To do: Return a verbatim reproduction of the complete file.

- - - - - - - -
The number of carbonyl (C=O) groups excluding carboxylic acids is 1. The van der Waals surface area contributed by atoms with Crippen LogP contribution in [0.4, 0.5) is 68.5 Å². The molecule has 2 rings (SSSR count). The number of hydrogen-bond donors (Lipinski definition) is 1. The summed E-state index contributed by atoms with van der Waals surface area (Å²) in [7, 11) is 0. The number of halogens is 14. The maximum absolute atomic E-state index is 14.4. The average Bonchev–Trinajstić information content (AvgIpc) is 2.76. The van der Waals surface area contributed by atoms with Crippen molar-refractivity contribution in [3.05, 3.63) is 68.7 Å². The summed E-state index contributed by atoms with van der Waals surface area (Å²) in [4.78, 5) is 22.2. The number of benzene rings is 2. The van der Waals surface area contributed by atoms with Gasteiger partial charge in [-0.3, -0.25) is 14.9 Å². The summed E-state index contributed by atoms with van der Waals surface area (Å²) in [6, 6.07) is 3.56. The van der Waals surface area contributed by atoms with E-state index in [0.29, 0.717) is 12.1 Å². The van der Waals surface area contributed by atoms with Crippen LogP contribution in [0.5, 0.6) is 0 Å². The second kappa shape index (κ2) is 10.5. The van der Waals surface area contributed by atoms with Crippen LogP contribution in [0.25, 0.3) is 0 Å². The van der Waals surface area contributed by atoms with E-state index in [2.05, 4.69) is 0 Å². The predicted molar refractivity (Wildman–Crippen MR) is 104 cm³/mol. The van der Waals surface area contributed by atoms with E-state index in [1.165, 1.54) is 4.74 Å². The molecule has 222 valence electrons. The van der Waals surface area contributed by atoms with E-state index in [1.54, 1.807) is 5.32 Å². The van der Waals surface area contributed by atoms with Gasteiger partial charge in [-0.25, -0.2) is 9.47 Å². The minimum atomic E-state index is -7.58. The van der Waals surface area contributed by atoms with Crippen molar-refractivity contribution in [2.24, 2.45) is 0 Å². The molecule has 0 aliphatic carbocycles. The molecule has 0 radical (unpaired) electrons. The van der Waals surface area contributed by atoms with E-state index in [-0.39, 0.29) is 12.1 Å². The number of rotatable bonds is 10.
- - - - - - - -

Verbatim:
The number of carbonyl (C=O) groups excluding carboxylic acids is 1. The van der Waals surface area contributed by atoms with Crippen LogP contribution in [0.4, 0.5) is 68.5 Å². The molecule has 2 rings (SSSR count). The number of hydrogen-bond donors (Lipinski definition) is 1. The summed E-state index contributed by atoms with van der Waals surface area (Å²) in [7, 11) is 0. The number of halogens is 14. The maximum absolute atomic E-state index is 14.4. The average Bonchev–Trinajstić information content (AvgIpc) is 2.76. The van der Waals surface area contributed by atoms with Crippen molar-refractivity contribution in [3.05, 3.63) is 68.7 Å². The summed E-state index contributed by atoms with van der Waals surface area (Å²) in [4.78, 5) is 22.2. The number of benzene rings is 2. The van der Waals surface area contributed by atoms with Gasteiger partial charge in [-0.3, -0.25) is 14.9 Å². The summed E-state index contributed by atoms with van der Waals surface area (Å²) in [6, 6.07) is 3.56. The van der Waals surface area contributed by atoms with E-state index in [0.29, 0.717) is 12.1 Å². The van der Waals surface area contributed by atoms with Crippen LogP contribution in [0.5, 0.6) is 0 Å². The second kappa shape index (κ2) is 10.5. The van der Waals surface area contributed by atoms with Crippen LogP contribution in [0.25, 0.3) is 0 Å². The van der Waals surface area contributed by atoms with E-state index in [2.05, 4.69) is 0 Å². The predicted molar refractivity (Wildman–Crippen MR) is 104 cm³/mol. The van der Waals surface area contributed by atoms with E-state index in [1.165, 1.54) is 4.74 Å². The molecule has 222 valence electrons. The van der Waals surface area contributed by atoms with E-state index in [1.54, 1.807) is 5.32 Å². The van der Waals surface area contributed by atoms with Gasteiger partial charge in [-0.25, -0.2) is 9.47 Å². The minimum atomic E-state index is -7.58. The van der Waals surface area contributed by atoms with Crippen molar-refractivity contribution in [2.24, 2.45) is 0 Å². The molecule has 0 aliphatic carbocycles. The molecule has 0 radical (unpaired) electrons. The van der Waals surface area contributed by atoms with E-state index in [-0.39, 0.29) is 12.1 Å². The number of rotatable bonds is 10.